Beginner's Heart

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Will Rogers via wikipedia

This is my favourite Okie, Will Rogers. A true Renaissance man, Will Rogers was more than 1/4 Cherokee, something a lot of anti-brown Okies conveniently forget. He was also a die-hard liberal, however gently clothed his principles were in wit & irony.

Rogers’ life contrasts sharply with that of today’s famous Okies — the infamous Snowball James Inhofe, who apparently thinks the existence of snow negates good science; the government-hater James Langford, who sees nothing wrong with undermining presidential authority. The former KKK leader and white nationalist David Duke.

These are not the Okies I know, folks.

But these are the Okies who make the media. Not the devout but tolerant Christian students I’ve met so many of while teaching at ‘that farm school,’ Oklahoma State. (And isn’t a school devoted to feeding us, to educating ALL OF US, a wonder?) Not the many philanthropists who’ve put their money into Oklahoma arts, humanities, sciences, and education.

via wikipedia

via wikipedia

You don’t hear much any more about the Oklahoma teachers who shielded children w/ their bodies in tornadoes. Or the neighbours who helped rebuild devastated housing. And about all you hear these days about our incredibly diverse citizenry (we have more indigenous — read Native — languages in Oklahoma than anywhere else). is what a pain they are to government: welfare and 2nd language learners. We have a large Việtnamese population, as well as a large Hmong group in state. There’s a high school in Tulsa w/ one of the most diverse student bodies in the country. Yep — in Oklahoma. Our Hispanic American demographics are increasing with every census, and we have historic black townships that date back to the Civil War.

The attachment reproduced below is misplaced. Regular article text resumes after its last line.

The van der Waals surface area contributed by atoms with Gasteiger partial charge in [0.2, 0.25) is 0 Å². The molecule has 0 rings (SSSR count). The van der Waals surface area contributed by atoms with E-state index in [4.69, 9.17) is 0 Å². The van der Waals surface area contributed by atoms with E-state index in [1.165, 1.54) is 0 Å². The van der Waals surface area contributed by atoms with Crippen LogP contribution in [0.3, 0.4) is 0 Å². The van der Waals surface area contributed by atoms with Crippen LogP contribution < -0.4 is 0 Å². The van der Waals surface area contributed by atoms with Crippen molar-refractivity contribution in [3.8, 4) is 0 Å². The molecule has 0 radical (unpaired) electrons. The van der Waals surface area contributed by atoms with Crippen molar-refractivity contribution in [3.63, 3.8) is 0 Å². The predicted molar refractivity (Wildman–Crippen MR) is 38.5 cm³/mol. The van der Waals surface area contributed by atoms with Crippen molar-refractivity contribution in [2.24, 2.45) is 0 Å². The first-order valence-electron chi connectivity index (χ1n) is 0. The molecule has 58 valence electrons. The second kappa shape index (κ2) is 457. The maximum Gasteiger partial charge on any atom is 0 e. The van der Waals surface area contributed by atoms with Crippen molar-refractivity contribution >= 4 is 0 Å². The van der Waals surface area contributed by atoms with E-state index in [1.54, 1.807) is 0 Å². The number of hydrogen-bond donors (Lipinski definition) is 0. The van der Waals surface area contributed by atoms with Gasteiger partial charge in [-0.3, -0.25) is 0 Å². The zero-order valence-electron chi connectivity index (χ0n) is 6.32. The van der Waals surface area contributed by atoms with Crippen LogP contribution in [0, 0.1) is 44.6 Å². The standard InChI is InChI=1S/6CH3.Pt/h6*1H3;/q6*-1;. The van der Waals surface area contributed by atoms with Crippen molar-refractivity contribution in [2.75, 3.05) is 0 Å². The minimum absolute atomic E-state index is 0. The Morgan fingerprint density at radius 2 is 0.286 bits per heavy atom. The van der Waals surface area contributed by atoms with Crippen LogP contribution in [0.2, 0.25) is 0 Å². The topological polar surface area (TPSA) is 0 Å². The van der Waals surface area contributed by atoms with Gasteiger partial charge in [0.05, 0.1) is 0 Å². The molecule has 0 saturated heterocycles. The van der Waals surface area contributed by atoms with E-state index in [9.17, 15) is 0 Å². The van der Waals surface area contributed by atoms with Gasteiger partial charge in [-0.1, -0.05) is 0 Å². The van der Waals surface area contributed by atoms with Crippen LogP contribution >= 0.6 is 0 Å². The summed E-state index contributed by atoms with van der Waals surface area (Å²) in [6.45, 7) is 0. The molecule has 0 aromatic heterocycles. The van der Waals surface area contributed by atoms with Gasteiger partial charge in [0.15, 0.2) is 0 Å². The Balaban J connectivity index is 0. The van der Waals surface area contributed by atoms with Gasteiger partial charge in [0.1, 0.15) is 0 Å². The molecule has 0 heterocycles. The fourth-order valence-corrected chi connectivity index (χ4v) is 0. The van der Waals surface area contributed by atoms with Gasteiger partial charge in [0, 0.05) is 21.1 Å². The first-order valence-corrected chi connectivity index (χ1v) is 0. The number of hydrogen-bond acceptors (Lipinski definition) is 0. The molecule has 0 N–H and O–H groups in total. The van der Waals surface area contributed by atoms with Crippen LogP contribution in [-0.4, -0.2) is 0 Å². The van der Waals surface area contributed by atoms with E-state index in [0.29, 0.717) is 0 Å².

In other words, there’s a LOT more to Okies than the current anti-gay, anti-woman, anti-brown, anti-education spiel emanating like a bad smell from Oklahoma City.

Caney River via wikipedia

Caney River
via wikipedia

There are the green hills of northeastern Oklahoma, where I’ve spent much of my adulthood, in the company of my beloved and his wonderful parents (both native Okies, and one part Native American, the other Land Rush 1st gen; typical Okies, in other words). There are the round hills of Quartz Mountain, and the wheat fields of the Panhandle. There’s more lakefront than in Minnesota, and vibrant downtown cultures in both towns & cities. You can’t — & shouldn’t — describe Oklahoma in just a few words.

And while I often (really often!) complain about the politics in Oklahoma (which are infused with a particularly ugly brand of Christianity, one that is far more comfortable w/ the Old Testament than the New), I know that there are many many Okies who care about the poor, care about education, and actually put their money & their hours where those beliefs are. Even though the ‘other’ Okies are quite happy ignoring the numerous times Jesus says to  help the poor, and do good, and love your neighbour. Instead? They’ve voted a death penalty that is a form of torture (you didn’t hear that? look it up, 43 minutes to die), and the most cuts to public schooling in the nation.

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All that is hard to love, for this Okie. It’s even harder to be identified with. So I think of one of my very favourite poets, the wonderfully appropriate (and so talented) Carter Revard, a poet with an Osage background, a Rhodes scholarship, and a Yale doctorate. I can’t think of anyone — not even Will Rogers — who better exemplifies how Okies resist easy labeling. Read Carter’s poem In Oklahoma, and you’ll see why this ‘flyover state’ defies stereotypes. At least, if you pay attention: “See friends, it’s not a flyover here. Come down from your planes and you’ll understand. Here.” Thanks, Carter — as usual, you said it better than anyone.

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